Health Services: Older People

Department of Health written question – answered on 5th February 2015.

Alert me about debates like this

Photo of Frank Field Frank Field Labour, Birkenhead

To ask the Secretary of State for Health, how many (a) doctors, (b) nurses, (c) social workers and (d) psychiatrists (i) trained or (ii) graduated with specialist skills in elderly care since 2005.

Photo of Daniel Poulter Daniel Poulter The Parliamentary Under-Secretary of State for Health

There are now 9,500 full-time equivalent (FTE) more doctors and over 6,300 FTE more nurses, midwives and health visitors working in the National Health Service than in May 2010.

The Government has mandated Health Education England (HEE) to provide national leadership on education, training and workforce development in the NHS. This mandate includes a commitment that, working with professional bodies, HEE will review the content of pre-registration nurse education and undergraduate medical education to seek to ensure all new nurses and doctors have the right skills to work with older people, with a focus on dementia.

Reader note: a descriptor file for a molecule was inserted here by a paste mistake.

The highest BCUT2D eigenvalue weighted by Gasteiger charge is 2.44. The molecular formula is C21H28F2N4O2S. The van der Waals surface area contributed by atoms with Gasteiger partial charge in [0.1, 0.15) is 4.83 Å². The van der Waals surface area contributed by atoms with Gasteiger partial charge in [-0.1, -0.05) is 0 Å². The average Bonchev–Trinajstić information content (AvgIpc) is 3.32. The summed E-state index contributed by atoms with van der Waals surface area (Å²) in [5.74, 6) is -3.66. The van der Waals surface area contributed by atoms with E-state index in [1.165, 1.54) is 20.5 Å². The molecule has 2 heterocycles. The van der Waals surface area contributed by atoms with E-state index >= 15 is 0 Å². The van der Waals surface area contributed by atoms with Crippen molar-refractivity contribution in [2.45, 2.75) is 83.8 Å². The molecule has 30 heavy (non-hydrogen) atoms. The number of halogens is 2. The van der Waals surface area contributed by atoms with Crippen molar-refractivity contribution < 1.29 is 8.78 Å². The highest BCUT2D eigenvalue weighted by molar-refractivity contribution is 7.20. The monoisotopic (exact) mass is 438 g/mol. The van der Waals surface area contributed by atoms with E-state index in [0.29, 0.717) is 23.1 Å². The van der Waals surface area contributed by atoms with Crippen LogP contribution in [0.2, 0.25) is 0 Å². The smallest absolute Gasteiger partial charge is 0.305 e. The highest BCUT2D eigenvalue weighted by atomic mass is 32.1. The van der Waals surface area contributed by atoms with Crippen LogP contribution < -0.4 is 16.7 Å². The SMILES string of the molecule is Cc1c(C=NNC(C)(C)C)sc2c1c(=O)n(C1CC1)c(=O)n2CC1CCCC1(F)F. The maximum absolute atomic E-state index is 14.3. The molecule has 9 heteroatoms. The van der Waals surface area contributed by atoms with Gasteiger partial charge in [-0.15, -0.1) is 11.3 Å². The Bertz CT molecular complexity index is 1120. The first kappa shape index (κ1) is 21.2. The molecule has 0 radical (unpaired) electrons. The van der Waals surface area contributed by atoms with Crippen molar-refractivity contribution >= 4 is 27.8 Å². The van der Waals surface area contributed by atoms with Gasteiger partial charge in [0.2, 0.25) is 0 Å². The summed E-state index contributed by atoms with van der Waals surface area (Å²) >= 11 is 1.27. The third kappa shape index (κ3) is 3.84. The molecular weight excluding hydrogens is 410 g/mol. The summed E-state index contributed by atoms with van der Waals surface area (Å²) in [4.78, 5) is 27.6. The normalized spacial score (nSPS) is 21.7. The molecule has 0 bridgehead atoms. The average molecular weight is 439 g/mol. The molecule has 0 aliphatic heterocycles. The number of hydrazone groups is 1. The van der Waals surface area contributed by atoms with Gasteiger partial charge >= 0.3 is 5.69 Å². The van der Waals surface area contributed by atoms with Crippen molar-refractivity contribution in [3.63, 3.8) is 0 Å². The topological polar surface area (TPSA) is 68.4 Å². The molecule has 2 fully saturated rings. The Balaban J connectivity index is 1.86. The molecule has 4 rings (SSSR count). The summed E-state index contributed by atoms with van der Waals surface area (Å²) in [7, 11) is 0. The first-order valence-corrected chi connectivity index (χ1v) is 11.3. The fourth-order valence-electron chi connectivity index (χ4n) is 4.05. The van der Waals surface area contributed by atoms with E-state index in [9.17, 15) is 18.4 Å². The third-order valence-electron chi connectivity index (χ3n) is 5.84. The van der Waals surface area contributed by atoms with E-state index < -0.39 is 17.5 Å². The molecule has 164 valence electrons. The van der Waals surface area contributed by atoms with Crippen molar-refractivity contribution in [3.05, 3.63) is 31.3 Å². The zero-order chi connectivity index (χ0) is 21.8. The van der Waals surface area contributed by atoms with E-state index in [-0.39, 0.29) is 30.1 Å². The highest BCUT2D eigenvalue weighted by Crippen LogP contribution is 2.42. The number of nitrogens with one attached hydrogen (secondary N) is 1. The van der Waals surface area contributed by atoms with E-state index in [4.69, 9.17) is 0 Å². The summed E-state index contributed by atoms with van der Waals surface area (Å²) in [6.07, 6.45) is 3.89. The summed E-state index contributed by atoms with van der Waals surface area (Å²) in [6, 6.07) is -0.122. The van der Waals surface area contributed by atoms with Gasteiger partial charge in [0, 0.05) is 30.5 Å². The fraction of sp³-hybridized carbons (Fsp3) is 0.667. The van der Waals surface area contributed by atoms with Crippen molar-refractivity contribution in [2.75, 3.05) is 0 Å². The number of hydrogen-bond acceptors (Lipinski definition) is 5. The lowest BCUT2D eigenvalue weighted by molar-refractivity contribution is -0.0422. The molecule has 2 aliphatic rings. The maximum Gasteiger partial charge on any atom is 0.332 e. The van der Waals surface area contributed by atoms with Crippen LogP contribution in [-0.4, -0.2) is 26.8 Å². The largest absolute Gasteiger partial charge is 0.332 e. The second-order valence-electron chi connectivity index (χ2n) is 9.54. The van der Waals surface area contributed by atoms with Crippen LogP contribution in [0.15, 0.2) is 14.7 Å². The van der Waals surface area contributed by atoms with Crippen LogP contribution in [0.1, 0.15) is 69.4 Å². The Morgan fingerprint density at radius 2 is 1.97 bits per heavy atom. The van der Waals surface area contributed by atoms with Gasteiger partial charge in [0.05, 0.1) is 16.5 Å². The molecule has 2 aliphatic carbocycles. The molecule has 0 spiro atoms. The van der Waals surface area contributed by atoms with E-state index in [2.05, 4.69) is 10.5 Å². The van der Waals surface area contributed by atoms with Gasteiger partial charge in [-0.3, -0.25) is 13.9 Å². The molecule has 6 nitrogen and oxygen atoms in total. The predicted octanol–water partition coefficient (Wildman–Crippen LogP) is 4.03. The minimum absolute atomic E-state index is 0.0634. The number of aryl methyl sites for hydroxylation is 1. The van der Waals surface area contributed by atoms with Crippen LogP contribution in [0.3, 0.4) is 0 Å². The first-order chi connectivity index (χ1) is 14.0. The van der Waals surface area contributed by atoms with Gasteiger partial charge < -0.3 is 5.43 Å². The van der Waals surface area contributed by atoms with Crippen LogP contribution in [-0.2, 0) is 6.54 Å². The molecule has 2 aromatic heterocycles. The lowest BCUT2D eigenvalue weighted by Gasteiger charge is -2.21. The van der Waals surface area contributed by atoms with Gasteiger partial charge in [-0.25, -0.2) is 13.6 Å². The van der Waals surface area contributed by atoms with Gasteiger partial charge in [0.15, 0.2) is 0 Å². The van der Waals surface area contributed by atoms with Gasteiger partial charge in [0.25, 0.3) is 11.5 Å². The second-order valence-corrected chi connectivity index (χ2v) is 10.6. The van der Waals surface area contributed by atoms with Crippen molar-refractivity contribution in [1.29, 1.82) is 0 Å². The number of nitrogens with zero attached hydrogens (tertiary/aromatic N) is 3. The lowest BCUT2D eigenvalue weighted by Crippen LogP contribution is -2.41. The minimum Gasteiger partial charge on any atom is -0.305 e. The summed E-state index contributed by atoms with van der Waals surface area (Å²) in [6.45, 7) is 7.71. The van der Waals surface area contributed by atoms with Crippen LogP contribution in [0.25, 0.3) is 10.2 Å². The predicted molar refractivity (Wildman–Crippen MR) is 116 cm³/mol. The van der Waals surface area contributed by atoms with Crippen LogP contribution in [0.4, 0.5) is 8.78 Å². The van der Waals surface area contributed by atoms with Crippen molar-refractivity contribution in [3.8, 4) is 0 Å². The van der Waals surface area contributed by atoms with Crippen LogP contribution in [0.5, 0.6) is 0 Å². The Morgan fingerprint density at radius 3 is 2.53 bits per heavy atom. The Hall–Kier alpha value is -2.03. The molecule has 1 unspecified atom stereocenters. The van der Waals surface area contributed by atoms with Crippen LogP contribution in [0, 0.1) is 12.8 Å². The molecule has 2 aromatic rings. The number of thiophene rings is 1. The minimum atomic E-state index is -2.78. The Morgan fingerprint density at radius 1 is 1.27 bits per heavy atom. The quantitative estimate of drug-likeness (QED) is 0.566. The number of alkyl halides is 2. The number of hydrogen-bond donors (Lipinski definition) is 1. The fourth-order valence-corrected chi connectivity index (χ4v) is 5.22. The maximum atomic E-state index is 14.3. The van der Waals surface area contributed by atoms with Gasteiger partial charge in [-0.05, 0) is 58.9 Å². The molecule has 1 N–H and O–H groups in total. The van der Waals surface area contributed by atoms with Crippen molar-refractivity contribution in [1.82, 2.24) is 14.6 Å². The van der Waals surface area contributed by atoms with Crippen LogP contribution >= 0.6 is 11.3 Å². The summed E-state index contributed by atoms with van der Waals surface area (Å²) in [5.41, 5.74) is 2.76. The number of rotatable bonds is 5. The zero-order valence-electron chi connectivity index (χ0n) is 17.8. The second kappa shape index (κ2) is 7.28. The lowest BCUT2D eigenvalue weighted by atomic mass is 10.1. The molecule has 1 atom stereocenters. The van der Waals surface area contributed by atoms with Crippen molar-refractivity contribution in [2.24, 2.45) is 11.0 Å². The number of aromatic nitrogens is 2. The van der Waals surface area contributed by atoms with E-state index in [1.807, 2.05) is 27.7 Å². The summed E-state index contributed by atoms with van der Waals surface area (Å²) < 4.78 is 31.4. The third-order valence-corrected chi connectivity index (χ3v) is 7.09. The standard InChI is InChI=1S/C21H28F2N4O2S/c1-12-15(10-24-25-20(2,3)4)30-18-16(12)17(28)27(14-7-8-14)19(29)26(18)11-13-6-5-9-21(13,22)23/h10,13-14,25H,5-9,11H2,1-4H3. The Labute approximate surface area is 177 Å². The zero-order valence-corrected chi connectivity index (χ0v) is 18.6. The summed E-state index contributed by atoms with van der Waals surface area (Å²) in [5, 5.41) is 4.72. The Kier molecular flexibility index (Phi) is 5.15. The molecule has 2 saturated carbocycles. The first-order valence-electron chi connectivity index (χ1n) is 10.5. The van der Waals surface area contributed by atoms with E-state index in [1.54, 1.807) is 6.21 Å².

The content and standard of medical training is the responsibility of the General Medical Council, which is an independent statutory body. It has the general function of promoting high standards of education and co-ordinating all stages of education to ensure that medical students and newly qualified doctors are equipped with the knowledge, skills and attitudes essential for professional practice.

Similarly, the Nursing and Midwifery Council sets standards for nursing and midwifery education and training.

The qualifying course for social workers is generic meaning that when students graduate they are able to work in any setting. Specialisation would take place post-qualification.

Does this answer the above question?

Yes0 people think so

No2 people think not

Would you like to ask a question like this yourself? Use our Freedom of Information site.